It is that Dumb Idea of the Year Award time again, and among the many stellar contenders, one in particular stands out.
The diplomatic convention in Great Britain is that new ambassadors present themselves at the Court of St James. There they meet representatives of the monarch and are officially recognized as representing their state in the UK. So it would be interesting to consider even just the earliest ramifications of the British Independent newspaper contributor Vadim Nikitim getting his way. This is the genius who last week bypassed all those tedious arguments over whether or not ISIS constitutes a state, and proposed not only that we treat it as such but that it is also time to grant ISIS diplomatic recognition.
Mr. Nikitim's argument was that pariah states can be brought in to the international system through such measures, as U.S. President Barack Obama presumably imagines he is doing with Iran. Nikitim invites us to consider the precedent of the USSR. And rather than realizing that the USSR collapsed because its economic system caused it to collapse, Nikitim seems to think that the Soviet Union fell apart because countries such as the US and UK recognized it diplomatically -- demonstrating that there is no better way to get the present wrong than by getting the past wrong. He argues,
"Only by recognising and treating ISIS as a bona fide state can we hope to understand its workings and motivations... Only by accepting reality and extending diplomatic recognition to ISIS can the West hope to gain a credible means to moderate and constrain its further advance. The Soviet scenario is now the least worst option: it is time to forge a long peace with militant Islam."
"Only"? Ah, yes, we can all can see how splendidly recognition "moderated" the Third Reich, North Korea and Sudan, just for a sampling. As the columnist Mary Anastasia O'Grady wrote last week on the first anniversary of Cuba's recognition by the United States: "Thousands of arrests, migrants flee and Russia wants in. Sound familiar?"
It must certainly be hoped that if Nikitim's advice is followed, that there are cameras present at the Court of St. James for the arrival of the first ISIS emissary. Every last detail of the meeting would be worth capturing for posterity.
Who might ISIS send? Middle Eastern protocol would ordinarily demand that the ambassador is a close relative of the ruler of the state in question. Does Caliph al-Baghdadi have a first cousin he might ship over? What about using the posting to address the common question of what to do with the third son -- the sort who has been drifting a bit, showing too much interest in girls and not enough in the family business? A London stint could be just the answer.
The reception ceremony might be a useful moment to explain certain "rules of the road" in Britain. Though a delicate matter, years of courtly experience should help ease things along. It is perfectly possible, for instance, that the ISIS ambassador will think that you can get away with absolutely anything in the UK. For instance, anyone who remembers the case of Saudi prince Saud bin Abdulaziz Bin Nasir might have got the impression that you can rape and beat a manservant, treat him like an animal, make him sleep on the floor and then even kill him in a 5-star London hotel and get away with only the lightest of sentences. It would have to be explained to ISIS's ambassador that you can only get away with such behaviour in London if you are a grandson of the Saudi King, or from a country with an equally long and decorous diplomatic history. Ambassadors from ISIS, on the other hand, will need to prove themselves somewhat, and first funnel many lucrative contracts our way before behaviour like this becomes acceptable.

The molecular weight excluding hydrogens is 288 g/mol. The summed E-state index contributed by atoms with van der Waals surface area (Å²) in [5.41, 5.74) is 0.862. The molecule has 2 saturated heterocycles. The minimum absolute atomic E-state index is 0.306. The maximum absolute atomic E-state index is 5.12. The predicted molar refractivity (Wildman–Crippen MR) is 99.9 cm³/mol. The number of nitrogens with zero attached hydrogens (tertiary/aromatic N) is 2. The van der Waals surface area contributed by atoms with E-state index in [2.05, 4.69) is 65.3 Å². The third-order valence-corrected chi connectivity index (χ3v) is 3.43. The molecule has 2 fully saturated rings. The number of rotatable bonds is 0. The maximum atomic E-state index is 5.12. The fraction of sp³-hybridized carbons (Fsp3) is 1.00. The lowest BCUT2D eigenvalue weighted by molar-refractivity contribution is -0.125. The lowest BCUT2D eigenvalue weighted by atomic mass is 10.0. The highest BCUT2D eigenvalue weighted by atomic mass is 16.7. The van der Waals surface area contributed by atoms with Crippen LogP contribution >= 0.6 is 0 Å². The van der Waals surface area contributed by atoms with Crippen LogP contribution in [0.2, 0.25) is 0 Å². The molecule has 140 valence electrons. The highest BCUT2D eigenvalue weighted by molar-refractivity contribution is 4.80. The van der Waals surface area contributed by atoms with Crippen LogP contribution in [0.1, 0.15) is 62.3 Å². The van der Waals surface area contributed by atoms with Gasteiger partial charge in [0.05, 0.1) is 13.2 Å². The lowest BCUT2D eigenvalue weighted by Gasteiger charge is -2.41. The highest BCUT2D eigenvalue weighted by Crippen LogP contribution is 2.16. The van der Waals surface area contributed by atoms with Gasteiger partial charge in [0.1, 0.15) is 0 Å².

If by this point the ISIS ambassador is feeling at his ease, he might make some inquiries of his own. How many non-Muslim women will he be allowed to enslave during his stay? How large are the Kurdish and Yazidi populations of the UK? When people talk about getting "smashed" and "off their heads" in London these days, does it mean quite what he thinks it means? What about getting stoned? By this point, the slightly sly and shifty look on the new ambassador's face may well have transformed into something altogether more trusting and a new "special relationship" have got underway.
Between a system which allows gay people to marry and one which throws them of buildings, there is bound to be some compromise. Between a group which destroys Middle Eastern culture and one which carefully preserves it in museums across its cities, there is certain to be some common ground.
Of course, the nightmare hurdle of the protocol at state dinners will still lie ahead. It is hard enough keeping the Iranian ambassador apart from the Israeli ambassador when the line-up is done alphabetically (thank God for Ireland). But it might be necessary to keep the ISIS ambassador in another room if he discovers there is an actual Jew present. The new ambassador's incessant demands for everyone else to "convert or die" could be smoothed over by the interventions of the Queen's footmen, who are past masters at delicately alerting visitors if they are using the wrong knife for the fish-course. The request of the ISIS ambassador to bring his own knife to state banquets will have to be handled carefully of course, as will the question of where to hide the Queen's dogs when the ISIS ambassador is in the house.
Of course, there is always that pesky, squirrelly problem: What if militant Islam (or Iran) does not want to "forge a long (or short) peace" with us? Is there a Plan B?
But once all these negligible diplomatic hillocks are navigated, there is no reason why the Independent's columnist may not be proven right and the "long peace with militant Islam" can finally start.